Now Is the Time to Reinvent Cut-Sheet Production Color Digital Print

Jim Hamilton
Jan 13, 2010

This is a remarkable point in time to reinvent the cut-sheet production color digital printer. Why? Inkjet technologies provide a compelling opportunity to increase speed and format, offer additional flexibility through differentiation (4+ colors for MICR, gloss or matte coating, spot color, or other special effects), while lowering running cost. We’ve seen an inkling of this in A3 format with the RISO HC5500 and ComColor products, but I believe there is a significant opportunity for a larger format product.

Another reason that inkjet is well positioned is that electrophotography can’t keep up with inkjet for a lot of these capabilities. It’s reaching the limit of its speed. Going to larger format with imaging drums is expensive. And most electrophotographic devices are limited to four colors.

What could stand in the way of inkjet? The two biggest issues are print quality and available substrates (including cost-effective coated stocks). It will take time, but I think both of these are resolvable issues. I expect that this will play out like a lot of technology evolutions we have seen. Print service providers will not like the quality of the new inkjet technology when it is first introduced but they will be won over in time because quality will improve and at the same time the speed, format, and running cost will be compelling.

Another possible drawback of inkjet technologies will be the cost of printing high-coverage color pages. The running cost of inkjet output is tied very closely to the consumables, I believe even more so than with electrophotography where equipment service plays a larger role in cost. With inkjet, the more ink you use, the more expensive the page. So, not only must this next generation of inkjet devices be able to print high quality and high coverage images on coated stock, but it must be cost effective at high coverage. That’s a big challenge for a technology whose cost is centered to a large extent on the consumable. When some vendors include the replacement cost of the inkjet heads as a consumable cost, you know that the paradigm has changed.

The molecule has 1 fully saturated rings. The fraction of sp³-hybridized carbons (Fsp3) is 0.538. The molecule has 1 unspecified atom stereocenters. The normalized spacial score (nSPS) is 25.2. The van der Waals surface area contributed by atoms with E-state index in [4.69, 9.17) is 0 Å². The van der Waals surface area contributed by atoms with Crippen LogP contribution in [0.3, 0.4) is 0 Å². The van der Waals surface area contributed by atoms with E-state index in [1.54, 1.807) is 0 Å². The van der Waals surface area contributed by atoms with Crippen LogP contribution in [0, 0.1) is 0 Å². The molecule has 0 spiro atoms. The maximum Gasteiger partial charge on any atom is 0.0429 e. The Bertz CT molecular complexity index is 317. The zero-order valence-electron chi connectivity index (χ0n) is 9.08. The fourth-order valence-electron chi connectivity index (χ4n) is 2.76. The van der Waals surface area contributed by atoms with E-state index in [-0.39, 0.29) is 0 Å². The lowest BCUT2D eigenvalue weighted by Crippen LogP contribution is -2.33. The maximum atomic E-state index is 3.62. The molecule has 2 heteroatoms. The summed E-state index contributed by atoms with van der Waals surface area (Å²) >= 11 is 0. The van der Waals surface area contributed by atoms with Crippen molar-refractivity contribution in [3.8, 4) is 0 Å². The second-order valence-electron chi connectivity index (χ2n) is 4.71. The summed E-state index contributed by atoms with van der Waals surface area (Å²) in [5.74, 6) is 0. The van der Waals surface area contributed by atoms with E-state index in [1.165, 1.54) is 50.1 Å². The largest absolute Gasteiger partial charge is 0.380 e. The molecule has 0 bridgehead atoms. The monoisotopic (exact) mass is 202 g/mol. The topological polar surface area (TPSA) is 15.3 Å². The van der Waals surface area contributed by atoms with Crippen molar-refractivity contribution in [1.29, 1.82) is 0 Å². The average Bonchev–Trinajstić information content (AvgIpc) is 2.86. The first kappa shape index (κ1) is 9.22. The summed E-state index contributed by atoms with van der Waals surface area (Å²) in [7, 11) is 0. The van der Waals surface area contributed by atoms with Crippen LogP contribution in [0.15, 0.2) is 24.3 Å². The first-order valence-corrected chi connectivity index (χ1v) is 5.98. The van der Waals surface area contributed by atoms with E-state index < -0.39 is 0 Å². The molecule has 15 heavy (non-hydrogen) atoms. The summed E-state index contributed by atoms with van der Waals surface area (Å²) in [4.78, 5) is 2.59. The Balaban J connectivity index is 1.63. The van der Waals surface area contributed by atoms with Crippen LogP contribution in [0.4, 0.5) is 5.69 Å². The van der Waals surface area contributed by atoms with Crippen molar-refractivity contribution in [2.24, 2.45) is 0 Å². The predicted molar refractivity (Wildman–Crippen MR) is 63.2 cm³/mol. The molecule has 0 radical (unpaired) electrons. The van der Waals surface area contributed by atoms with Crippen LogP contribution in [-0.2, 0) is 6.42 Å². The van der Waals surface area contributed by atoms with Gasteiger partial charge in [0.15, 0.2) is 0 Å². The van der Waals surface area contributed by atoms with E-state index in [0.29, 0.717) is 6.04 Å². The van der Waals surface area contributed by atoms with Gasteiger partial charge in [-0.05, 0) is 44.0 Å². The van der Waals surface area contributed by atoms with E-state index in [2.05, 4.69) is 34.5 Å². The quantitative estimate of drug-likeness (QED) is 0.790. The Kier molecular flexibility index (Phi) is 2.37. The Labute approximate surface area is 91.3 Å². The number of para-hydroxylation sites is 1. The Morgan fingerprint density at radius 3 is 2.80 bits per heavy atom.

What’s particularly exciting about this budding cut-sheet inkjet opportunity is that it’s not tied to prior restrictions. There is a tremendous opportunity here for system vendors to think creatively. Does it have to look like an offset press? No! In fact it shouldn’t. It doesn’t even have to look like existing toner-based digital printers.

A better way to view this opportunity is to imagine what a next generation inkjet-based cut-sheet production color digital printer could do that traditional or existing digital methods can’t. It certainly needs to take advantage of the best of digital print, such as electronic collation, automatic duplexing, and in-line finishing, but it can do so with larger formats and special effects in fascinating and innovative new ways.

InfoTrends clients will see more on this topic soon in an analysis about what we think the next generation B2-format cut-sheet production color inkjet product will look like.

Note: The InfoTrends analysis has been published. It’s called “The Use of Inkjet for a B2-Format, Cut-Sheet, Production Color Printer” and is available in the InfoTrends document store at: http://store.infotrendsresearch.com/product_p/105918.htm. Another recently published InfoTrends piece entitled “Inkjet in Commercial Print: A Map for the Coming Decade” may also be of interest. It is available at  http://store.infotrendsresearch.com/product_p/105367.htm.

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